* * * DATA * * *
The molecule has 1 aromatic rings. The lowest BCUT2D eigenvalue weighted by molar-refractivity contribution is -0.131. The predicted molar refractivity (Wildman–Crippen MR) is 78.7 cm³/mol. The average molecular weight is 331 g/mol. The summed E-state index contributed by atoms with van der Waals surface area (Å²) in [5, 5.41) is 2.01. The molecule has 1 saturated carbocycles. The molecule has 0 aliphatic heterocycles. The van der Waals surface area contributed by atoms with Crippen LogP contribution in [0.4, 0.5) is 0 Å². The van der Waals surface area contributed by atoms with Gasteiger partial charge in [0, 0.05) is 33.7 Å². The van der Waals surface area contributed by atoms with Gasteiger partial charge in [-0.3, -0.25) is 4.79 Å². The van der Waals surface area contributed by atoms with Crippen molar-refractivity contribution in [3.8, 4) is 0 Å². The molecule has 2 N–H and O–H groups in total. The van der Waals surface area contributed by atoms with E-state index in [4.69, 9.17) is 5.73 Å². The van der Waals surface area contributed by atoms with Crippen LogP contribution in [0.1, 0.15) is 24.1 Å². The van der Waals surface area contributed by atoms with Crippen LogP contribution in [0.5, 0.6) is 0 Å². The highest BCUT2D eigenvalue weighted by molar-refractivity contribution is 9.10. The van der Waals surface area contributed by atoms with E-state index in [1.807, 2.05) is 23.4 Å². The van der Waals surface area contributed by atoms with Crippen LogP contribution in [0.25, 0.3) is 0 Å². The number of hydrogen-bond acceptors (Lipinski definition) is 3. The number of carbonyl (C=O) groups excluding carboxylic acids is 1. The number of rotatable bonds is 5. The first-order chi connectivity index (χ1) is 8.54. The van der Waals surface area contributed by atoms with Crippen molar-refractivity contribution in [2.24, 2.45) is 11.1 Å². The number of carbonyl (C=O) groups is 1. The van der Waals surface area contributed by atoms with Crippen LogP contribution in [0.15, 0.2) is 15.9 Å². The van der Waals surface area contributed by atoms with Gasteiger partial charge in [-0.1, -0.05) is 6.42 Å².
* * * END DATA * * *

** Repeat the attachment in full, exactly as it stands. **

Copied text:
The molecule has 1 aromatic rings. The lowest BCUT2D eigenvalue weighted by molar-refractivity contribution is -0.131. The predicted molar refractivity (Wildman–Crippen MR) is 78.7 cm³/mol. The average molecular weight is 331 g/mol. The summed E-state index contributed by atoms with van der Waals surface area (Å²) in [5, 5.41) is 2.01. The molecule has 1 saturated carbocycles. The molecule has 0 aliphatic heterocycles. The van der Waals surface area contributed by atoms with Crippen LogP contribution in [0.4, 0.5) is 0 Å². The van der Waals surface area contributed by atoms with Gasteiger partial charge in [0, 0.05) is 33.7 Å². The van der Waals surface area contributed by atoms with Gasteiger partial charge in [-0.3, -0.25) is 4.79 Å². The van der Waals surface area contributed by atoms with Crippen molar-refractivity contribution in [3.8, 4) is 0 Å². The molecule has 2 N–H and O–H groups in total. The van der Waals surface area contributed by atoms with E-state index in [4.69, 9.17) is 5.73 Å². The van der Waals surface area contributed by atoms with Crippen LogP contribution in [0.1, 0.15) is 24.1 Å². The van der Waals surface area contributed by atoms with Crippen LogP contribution in [0.5, 0.6) is 0 Å². The highest BCUT2D eigenvalue weighted by molar-refractivity contribution is 9.10. The van der Waals surface area contributed by atoms with E-state index in [1.807, 2.05) is 23.4 Å². The van der Waals surface area contributed by atoms with Crippen LogP contribution in [0.25, 0.3) is 0 Å². The number of hydrogen-bond acceptors (Lipinski definition) is 3. The number of carbonyl (C=O) groups excluding carboxylic acids is 1. The number of rotatable bonds is 5. The first-order chi connectivity index (χ1) is 8.54. The van der Waals surface area contributed by atoms with Crippen molar-refractivity contribution in [2.24, 2.45) is 11.1 Å². The number of carbonyl (C=O) groups is 1. The van der Waals surface area contributed by atoms with Crippen LogP contribution in [0.15, 0.2) is 15.9 Å². The van der Waals surface area contributed by atoms with Gasteiger partial charge in [-0.1, -0.05) is 6.42 Å².